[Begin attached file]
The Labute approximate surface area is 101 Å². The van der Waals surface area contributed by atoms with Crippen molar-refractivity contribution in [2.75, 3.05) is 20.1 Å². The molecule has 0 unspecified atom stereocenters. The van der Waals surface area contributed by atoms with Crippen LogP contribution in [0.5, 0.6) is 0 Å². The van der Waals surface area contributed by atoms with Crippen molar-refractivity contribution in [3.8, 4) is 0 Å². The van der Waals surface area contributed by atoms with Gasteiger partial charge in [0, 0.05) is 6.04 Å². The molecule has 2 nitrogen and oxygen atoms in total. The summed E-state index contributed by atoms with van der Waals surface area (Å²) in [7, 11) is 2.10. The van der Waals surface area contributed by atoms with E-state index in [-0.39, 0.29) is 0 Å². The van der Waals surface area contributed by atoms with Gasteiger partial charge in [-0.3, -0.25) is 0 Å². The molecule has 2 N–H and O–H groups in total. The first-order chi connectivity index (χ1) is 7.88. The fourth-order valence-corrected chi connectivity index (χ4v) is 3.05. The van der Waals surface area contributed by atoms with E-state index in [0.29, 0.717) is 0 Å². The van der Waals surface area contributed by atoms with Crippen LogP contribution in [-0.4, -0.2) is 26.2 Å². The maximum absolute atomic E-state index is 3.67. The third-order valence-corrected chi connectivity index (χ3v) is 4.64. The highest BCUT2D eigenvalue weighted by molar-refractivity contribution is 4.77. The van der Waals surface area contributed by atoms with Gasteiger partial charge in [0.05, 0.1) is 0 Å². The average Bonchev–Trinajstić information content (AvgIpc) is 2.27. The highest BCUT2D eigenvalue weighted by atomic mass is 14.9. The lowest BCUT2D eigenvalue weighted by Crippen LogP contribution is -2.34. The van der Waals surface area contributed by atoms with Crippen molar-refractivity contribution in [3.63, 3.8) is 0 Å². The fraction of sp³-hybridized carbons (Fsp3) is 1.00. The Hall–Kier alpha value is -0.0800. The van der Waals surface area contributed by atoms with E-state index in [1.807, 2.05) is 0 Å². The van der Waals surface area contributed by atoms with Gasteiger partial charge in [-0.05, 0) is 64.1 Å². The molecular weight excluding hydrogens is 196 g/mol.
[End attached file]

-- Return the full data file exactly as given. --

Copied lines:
The Labute approximate surface area is 101 Å². The van der Waals surface area contributed by atoms with Crippen molar-refractivity contribution in [2.75, 3.05) is 20.1 Å². The molecule has 0 unspecified atom stereocenters. The van der Waals surface area contributed by atoms with Crippen LogP contribution in [0.5, 0.6) is 0 Å². The van der Waals surface area contributed by atoms with Crippen molar-refractivity contribution in [3.8, 4) is 0 Å². The van der Waals surface area contributed by atoms with Gasteiger partial charge in [0, 0.05) is 6.04 Å². The molecule has 2 nitrogen and oxygen atoms in total. The summed E-state index contributed by atoms with van der Waals surface area (Å²) in [7, 11) is 2.10. The van der Waals surface area contributed by atoms with E-state index in [-0.39, 0.29) is 0 Å². The van der Waals surface area contributed by atoms with Gasteiger partial charge in [-0.3, -0.25) is 0 Å². The molecule has 2 N–H and O–H groups in total. The first-order chi connectivity index (χ1) is 7.88. The fourth-order valence-corrected chi connectivity index (χ4v) is 3.05. The van der Waals surface area contributed by atoms with E-state index in [0.29, 0.717) is 0 Å². The van der Waals surface area contributed by atoms with Crippen LogP contribution in [-0.4, -0.2) is 26.2 Å². The maximum absolute atomic E-state index is 3.67. The third-order valence-corrected chi connectivity index (χ3v) is 4.64. The highest BCUT2D eigenvalue weighted by molar-refractivity contribution is 4.77. The van der Waals surface area contributed by atoms with Gasteiger partial charge in [0.05, 0.1) is 0 Å². The average Bonchev–Trinajstić information content (AvgIpc) is 2.27. The highest BCUT2D eigenvalue weighted by atomic mass is 14.9. The lowest BCUT2D eigenvalue weighted by Crippen LogP contribution is -2.34. The van der Waals surface area contributed by atoms with Crippen molar-refractivity contribution in [3.63, 3.8) is 0 Å². The fraction of sp³-hybridized carbons (Fsp3) is 1.00. The Hall–Kier alpha value is -0.0800. The van der Waals surface area contributed by atoms with E-state index in [1.807, 2.05) is 0 Å². The van der Waals surface area contributed by atoms with Gasteiger partial charge in [-0.05, 0) is 64.1 Å². The molecular weight excluding hydrogens is 196 g/mol.